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Society seeks to keep DC–3 history alive

Placid Lassie is a D-Day Squadron Douglas C-47. The D-Day Squadron has launched the DC-3 Society to protect these types of warbirds and support their pilots and crew. Photo by David Tulis.

While “representing everything the DC–3 has accomplished in war and peace,” the DC–3 Society also will “organize the interest of DC–3 operators, enthusiasts and crew while maintaining airworthiness and displays for future generations,” the D-Day Squadron announced.

Members of the society will receive “access to a private web forum, tailored support for aircraft airworthiness and maintenance, private Facebook Group access, special gifts from the D-Day Squadron, newsletter, invitation to special events, as well [as], product and service discounts through an industry affiliate partner program.”

Membership is broken into five levels: aircraft owner/team, pilot/mechanic, enthusiast/historian, student, and media. The price of membership and benefits vary by level.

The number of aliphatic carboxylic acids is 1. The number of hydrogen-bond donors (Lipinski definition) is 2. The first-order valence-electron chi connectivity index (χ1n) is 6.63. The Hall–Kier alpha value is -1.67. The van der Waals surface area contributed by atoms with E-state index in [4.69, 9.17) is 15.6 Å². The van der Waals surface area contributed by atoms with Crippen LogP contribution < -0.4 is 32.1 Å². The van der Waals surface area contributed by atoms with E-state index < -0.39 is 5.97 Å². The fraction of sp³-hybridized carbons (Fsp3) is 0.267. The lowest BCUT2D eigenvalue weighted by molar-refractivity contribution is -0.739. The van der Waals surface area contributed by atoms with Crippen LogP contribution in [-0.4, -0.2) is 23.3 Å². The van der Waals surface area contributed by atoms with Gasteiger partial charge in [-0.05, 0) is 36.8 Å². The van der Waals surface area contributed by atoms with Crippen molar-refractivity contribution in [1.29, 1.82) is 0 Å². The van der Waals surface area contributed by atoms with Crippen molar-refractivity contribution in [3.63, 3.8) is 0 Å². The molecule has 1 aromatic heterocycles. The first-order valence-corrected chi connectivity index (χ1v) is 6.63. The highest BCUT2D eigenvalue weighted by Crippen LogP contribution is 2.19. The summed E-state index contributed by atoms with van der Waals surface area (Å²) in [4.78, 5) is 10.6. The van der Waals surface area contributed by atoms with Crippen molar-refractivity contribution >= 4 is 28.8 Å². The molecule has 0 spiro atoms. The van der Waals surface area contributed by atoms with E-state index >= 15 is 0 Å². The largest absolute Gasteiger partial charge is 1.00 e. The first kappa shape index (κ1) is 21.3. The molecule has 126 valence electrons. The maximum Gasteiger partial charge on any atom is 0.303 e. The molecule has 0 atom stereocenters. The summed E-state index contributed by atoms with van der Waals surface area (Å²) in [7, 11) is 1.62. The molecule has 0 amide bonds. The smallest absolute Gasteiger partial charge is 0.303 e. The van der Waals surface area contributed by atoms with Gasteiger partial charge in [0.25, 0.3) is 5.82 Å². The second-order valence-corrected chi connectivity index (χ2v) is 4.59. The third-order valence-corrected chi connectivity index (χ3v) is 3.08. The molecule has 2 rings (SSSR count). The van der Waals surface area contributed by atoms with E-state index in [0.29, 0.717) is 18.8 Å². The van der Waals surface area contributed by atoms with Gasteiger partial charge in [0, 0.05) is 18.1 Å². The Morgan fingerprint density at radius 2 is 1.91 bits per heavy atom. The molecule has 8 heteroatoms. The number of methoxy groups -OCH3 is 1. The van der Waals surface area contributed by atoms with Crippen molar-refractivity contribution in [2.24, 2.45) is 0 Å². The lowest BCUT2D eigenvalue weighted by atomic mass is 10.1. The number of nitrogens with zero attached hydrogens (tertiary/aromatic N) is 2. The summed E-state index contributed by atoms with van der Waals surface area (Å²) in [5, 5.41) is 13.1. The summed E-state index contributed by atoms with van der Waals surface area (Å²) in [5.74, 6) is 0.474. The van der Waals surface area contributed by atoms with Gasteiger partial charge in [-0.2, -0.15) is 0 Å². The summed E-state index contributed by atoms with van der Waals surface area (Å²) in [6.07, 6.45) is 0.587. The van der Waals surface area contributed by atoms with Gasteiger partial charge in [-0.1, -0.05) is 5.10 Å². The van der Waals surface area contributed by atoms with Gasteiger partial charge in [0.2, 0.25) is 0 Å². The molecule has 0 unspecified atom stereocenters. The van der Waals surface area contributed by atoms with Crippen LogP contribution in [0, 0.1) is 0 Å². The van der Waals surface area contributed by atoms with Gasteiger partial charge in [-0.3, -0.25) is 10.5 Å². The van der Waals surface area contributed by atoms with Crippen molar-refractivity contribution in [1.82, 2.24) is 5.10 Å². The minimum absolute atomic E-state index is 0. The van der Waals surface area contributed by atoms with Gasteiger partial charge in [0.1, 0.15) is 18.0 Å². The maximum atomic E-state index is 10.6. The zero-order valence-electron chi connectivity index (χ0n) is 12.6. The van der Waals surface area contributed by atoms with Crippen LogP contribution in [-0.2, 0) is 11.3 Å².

In addition, the D-Day Squadron and DC–3 Society created a Young Historians program “to continue sharing the compelling stories of the DC–3 and our veterans,” the group said.

“Our veterans are our window to the past, and developing a stronger force behind the DC–3 is a chance for us to continue honoring those who made sacrifices for the freedoms we have today,” said Lauren Roberts, membership coordinator for the DC–3 Society and a veteran of the business aviation sector, in a news release. “Our members not only benefit from their participation in our DC–3 type society, they are a part of making history come to life.”

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